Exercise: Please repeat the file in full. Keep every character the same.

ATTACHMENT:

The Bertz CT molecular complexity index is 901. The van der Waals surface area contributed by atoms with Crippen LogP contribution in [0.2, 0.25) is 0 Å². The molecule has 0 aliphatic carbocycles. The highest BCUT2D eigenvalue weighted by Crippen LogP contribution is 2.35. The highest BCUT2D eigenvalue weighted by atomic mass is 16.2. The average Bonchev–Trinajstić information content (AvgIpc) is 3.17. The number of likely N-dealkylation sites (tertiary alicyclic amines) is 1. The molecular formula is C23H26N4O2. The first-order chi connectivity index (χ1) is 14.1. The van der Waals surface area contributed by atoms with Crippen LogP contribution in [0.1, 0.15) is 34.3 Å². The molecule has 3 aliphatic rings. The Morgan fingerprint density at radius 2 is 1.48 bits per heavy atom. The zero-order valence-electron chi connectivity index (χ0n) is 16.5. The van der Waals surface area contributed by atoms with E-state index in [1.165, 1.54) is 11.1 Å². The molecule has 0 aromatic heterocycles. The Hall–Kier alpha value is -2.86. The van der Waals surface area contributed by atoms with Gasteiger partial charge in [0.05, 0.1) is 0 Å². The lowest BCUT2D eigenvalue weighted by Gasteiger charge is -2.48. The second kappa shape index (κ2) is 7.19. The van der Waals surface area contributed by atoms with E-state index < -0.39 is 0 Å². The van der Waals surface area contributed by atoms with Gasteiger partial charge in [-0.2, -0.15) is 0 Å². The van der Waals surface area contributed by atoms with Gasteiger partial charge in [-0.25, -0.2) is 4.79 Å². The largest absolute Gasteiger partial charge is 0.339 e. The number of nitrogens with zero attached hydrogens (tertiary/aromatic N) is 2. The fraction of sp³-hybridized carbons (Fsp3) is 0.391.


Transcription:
The Bertz CT molecular complexity index is 901. The van der Waals surface area contributed by atoms with Crippen LogP contribution in [0.2, 0.25) is 0 Å². The molecule has 0 aliphatic carbocycles. The highest BCUT2D eigenvalue weighted by Crippen LogP contribution is 2.35. The highest BCUT2D eigenvalue weighted by atomic mass is 16.2. The average Bonchev–Trinajstić information content (AvgIpc) is 3.17. The number of likely N-dealkylation sites (tertiary alicyclic amines) is 1. The molecular formula is C23H26N4O2. The first-order chi connectivity index (χ1) is 14.1. The van der Waals surface area contributed by atoms with Crippen LogP contribution in [0.1, 0.15) is 34.3 Å². The molecule has 3 aliphatic rings. The Morgan fingerprint density at radius 2 is 1.48 bits per heavy atom. The zero-order valence-electron chi connectivity index (χ0n) is 16.5. The van der Waals surface area contributed by atoms with E-state index in [1.165, 1.54) is 11.1 Å². The molecule has 0 aromatic heterocycles. The Hall–Kier alpha value is -2.86. The van der Waals surface area contributed by atoms with Gasteiger partial charge in [0.05, 0.1) is 0 Å². The lowest BCUT2D eigenvalue weighted by Gasteiger charge is -2.48. The second kappa shape index (κ2) is 7.19. The van der Waals surface area contributed by atoms with E-state index < -0.39 is 0 Å². The van der Waals surface area contributed by atoms with Gasteiger partial charge in [-0.2, -0.15) is 0 Å². The van der Waals surface area contributed by atoms with Gasteiger partial charge in [-0.25, -0.2) is 4.79 Å². The largest absolute Gasteiger partial charge is 0.339 e. The number of nitrogens with zero attached hydrogens (tertiary/aromatic N) is 2. The fraction of sp³-hybridized carbons (Fsp3) is 0.391.